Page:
- Higher interest rates have changed the playing field for income investors after more than a decade of lackluster yields. However, the outlook for rates is arguably uncertain.
- For income investors, it can be beneficial to look for yield that is independent of interest rates and Federal Reserve actions.
- Master Limited Partnerships (MLPs) have historically provided generous yields regardless of the interest rate environment, albeit with greater risk. MLPs are not bond substitutes but can help enhance the yield of an income portfolio while providing diversification benefits.
Fixed income investments started to provide meaningful income again last year and into 2023 as the Federal Reserve aggressively raised rates to combat inflation. A series of hikes brought the target federal funds rate from 0-0.25% at the start of 2022 to 5-5.25% today. After more than a decade of lackluster yields, higher interest rates changed the playing field for income investors.
However, those higher interest rates came at a cost. Rising rates contributed to losses for both bond and equity markets in 2022 (read more). Furthermore, elevated inflation has meant that real yields remain modest.
Higher interest rates are nice for investors putting money to work today in bonds or parking cash in money market funds paying upwards of 4.5%. However, what about the prior decade of low rates? What if the economy tumbles into a recession and rates fall again? Beyond a widely anticipated rate hike announcement this week, the outlook for rates remains uncertain. If rates fall, bond prices will rise, but reinvestment risk will be an issue.
For income investors, it can be beneficial to look for yield that is independent of interest rates and Federal Reserve actions. For example, Master Limited Partnerships (MLPs) have historically provided generous yields regardless of the interest rate environment. MLPs are able to offer attractive income due in part to their pass-through structure, which also allows for potential tax advantages (read more).
As shown below, when the federal funds rate was 0-0.25%, corporate bonds represented by the Bloomberg USAgg Index (LBUSTRUU) were yielding less than 2%. However, MLPs represented by the Alerian MLP Infrastructure Index (AMZI) were yielding around 8.0%. The ten-year average yield for the AMZI is 7.8% compared to 2.5% for corporate bonds.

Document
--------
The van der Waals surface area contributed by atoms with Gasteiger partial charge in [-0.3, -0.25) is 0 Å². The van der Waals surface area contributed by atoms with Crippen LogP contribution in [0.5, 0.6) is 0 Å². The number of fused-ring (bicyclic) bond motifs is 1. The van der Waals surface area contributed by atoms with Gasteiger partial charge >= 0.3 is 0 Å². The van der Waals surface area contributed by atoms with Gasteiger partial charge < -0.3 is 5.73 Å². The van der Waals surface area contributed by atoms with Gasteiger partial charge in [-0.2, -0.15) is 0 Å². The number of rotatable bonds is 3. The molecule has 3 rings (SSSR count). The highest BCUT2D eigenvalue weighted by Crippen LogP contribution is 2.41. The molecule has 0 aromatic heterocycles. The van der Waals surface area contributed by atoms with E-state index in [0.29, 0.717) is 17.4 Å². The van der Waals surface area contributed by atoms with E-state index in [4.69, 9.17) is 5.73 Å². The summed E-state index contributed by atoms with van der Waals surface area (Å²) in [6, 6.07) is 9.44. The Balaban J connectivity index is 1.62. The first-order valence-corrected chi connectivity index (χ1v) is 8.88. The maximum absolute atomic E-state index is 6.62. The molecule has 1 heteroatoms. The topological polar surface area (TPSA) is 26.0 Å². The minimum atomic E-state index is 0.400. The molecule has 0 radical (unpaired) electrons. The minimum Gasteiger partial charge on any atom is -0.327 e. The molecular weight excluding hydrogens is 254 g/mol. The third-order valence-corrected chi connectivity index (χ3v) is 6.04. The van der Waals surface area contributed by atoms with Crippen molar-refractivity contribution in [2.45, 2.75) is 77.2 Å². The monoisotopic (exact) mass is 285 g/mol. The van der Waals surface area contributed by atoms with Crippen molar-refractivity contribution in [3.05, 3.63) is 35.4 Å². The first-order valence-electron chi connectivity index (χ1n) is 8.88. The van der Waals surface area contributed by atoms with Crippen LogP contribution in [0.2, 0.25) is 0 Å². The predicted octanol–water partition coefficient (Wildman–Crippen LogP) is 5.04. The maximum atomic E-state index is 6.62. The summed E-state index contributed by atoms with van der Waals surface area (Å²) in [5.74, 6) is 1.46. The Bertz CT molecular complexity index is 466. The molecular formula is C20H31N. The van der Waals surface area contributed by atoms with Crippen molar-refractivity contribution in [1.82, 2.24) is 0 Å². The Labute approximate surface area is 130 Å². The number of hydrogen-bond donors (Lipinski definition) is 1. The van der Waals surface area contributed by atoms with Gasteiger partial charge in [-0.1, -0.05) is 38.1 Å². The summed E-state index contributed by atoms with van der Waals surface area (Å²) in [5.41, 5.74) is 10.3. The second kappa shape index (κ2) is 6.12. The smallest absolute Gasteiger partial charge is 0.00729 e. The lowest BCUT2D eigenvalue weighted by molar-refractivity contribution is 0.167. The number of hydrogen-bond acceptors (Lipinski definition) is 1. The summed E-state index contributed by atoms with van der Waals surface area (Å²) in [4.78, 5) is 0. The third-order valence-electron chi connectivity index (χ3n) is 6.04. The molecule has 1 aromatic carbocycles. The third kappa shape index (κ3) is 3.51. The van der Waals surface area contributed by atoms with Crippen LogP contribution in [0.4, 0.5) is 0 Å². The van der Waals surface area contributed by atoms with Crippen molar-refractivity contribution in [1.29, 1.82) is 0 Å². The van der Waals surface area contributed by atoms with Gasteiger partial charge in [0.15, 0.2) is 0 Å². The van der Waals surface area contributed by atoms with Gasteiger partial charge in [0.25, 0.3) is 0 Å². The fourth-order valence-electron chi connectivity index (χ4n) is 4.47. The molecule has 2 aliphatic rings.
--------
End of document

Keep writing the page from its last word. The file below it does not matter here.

MLPs’ higher income comes with additional risk. MLPs are equities and can trade based on sentiment for the energy sector. The MLP space came under significant pressure in 2020, particularly in the early phases of the pandemic when energy demand was temporarily decimated. Though some MLPs cut their payouts in 2020, there have been positive dividend trends in recent years and no cuts among AMZI constituents since July 2021.
MLPs provide compelling income but should not be characterized as a fixed income alternative or bond substitute. Rather, MLPs can help enhance an income portfolio with even a modest allocation. Typically, MLPs may account for 3-5% of an income portfolio depending on the investor’s objectives and risk tolerance. Notably, MLPs have a ten-year correlation with bonds of less than 0.1, providing diversification benefits as well.
Income is arguably easier to find today, but higher interest rates could prove fleeting. The income provided by MLPs, which does not ebb and flow with the federal funds rate, can be a helpful addition to income portfolios.
For more information on MLPs, visit our Energy Infrastructure Channel or join our upcoming webcast on August 9 at 2 p.m. ET, “How the US Energy Outlook Benefits Midstream/MLPs.”
AMZI is the underlying index for the Alerian MLP ETF (AMLP) and the ETRACS Alerian MLP Infrastructure Index ETN Series B (MLPB).
For more news, information, and analysis, visit the Energy Infrastructure Channel.
vettafi.com is owned by VettaFi LLC (“VettaFi”). VettaFi is the index provider for AMLP and MLPB for which it receives an index licensing fee. However, AMLP and MLPB are not issued, sponsored, endorsed, or sold by VettaFi, and VettaFi has no obligation or liability in connection with the issuance, administration, marketing, or trading of AMLP and MLPB.
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